Inhalation studies for carcinogenicity are needed.The Challenge screening assessments are based on consideration of the available data. In the case of 2-nitropropane, chronic inhalation study data was available, and was used as information to support the assessment of human health risk. The information available was considered sufficient to provide the basis for a decision in the context of a screening assessment.
 There was an inconsistency in the reporting of 2-nitropropane concentration used in a 22-month study in rats.To clarify the inconsistency of reporting of 2-nitropropane concentration used in a 22-month study from different organizations, a footnote has been added in the Screening Assessment Report to explain the cause.  The footnote states: “This concentration level was converted from the reported level of 25 ppm based on the IARC conversion factor. In the Griffin study, considering the specific altitude of the experiment site (1350 m) and at 25 °C, the concentration level of 25ppm is equivalent to 78 mg/m3. The USEPA used the value of 78 mg/m3.”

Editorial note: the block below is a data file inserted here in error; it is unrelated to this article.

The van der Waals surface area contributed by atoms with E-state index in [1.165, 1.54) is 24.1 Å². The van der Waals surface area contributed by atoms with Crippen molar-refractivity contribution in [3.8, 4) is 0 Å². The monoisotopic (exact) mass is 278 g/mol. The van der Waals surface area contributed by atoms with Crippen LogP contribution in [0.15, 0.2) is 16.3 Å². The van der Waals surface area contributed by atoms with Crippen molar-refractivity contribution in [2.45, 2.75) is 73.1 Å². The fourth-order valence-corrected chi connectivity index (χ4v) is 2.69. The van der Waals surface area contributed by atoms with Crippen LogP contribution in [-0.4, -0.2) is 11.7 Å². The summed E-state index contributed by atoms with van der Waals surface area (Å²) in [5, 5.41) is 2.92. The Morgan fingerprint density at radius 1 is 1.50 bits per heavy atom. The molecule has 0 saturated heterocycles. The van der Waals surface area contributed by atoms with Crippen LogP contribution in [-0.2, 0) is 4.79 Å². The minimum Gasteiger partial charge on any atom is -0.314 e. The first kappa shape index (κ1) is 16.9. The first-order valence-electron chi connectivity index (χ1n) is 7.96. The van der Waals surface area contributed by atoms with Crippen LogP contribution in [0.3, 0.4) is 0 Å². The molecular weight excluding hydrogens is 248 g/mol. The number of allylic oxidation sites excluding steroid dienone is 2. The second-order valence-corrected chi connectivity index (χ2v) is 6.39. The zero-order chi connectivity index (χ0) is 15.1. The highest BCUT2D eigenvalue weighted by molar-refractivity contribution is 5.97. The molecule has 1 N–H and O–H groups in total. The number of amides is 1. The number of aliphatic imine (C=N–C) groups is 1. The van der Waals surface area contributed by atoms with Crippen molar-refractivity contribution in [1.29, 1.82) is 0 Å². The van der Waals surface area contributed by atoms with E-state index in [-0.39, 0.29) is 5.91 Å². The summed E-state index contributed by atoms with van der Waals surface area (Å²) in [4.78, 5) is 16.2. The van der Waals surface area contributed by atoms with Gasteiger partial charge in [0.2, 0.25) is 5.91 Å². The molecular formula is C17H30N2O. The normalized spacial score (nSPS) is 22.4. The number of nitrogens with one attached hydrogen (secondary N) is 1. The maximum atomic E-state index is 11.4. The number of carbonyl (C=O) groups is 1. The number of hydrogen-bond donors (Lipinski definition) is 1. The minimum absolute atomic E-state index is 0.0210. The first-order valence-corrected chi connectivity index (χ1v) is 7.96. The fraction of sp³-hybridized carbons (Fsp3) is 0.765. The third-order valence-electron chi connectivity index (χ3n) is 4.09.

Proposed Risk ManagementGiven that it is a non-threshold carcinogen, a requirement for changes in use-pattern is not adequate as a risk management tool. The risk management focus needs to be expanded to address the volume already in commerce and its potential presence as an impurity in various products.Products identified as containing 2-nitropropane were intended for industrial or commercial applications.  The assessment shows that as a result of these uses, the exposure of the general Canadian population is expected to be negligible.  Therefore, risk management is focused on keeping exposures low through application of the Significant New Activity (SNAc) provisions, requiring that any proposed new manufacture, use or import be subject to further assessment, and the potential delisting of 2-nitropropane from the food additives table, Division 16 (Food Additives) of the Food and Drug Regulations.
 There is no indication that efforts will be made to pursue substitution with safer alternatives, where feasible.There is evidence that 2-nitropropane has been replaced by other alternative solvents in food packaging applications.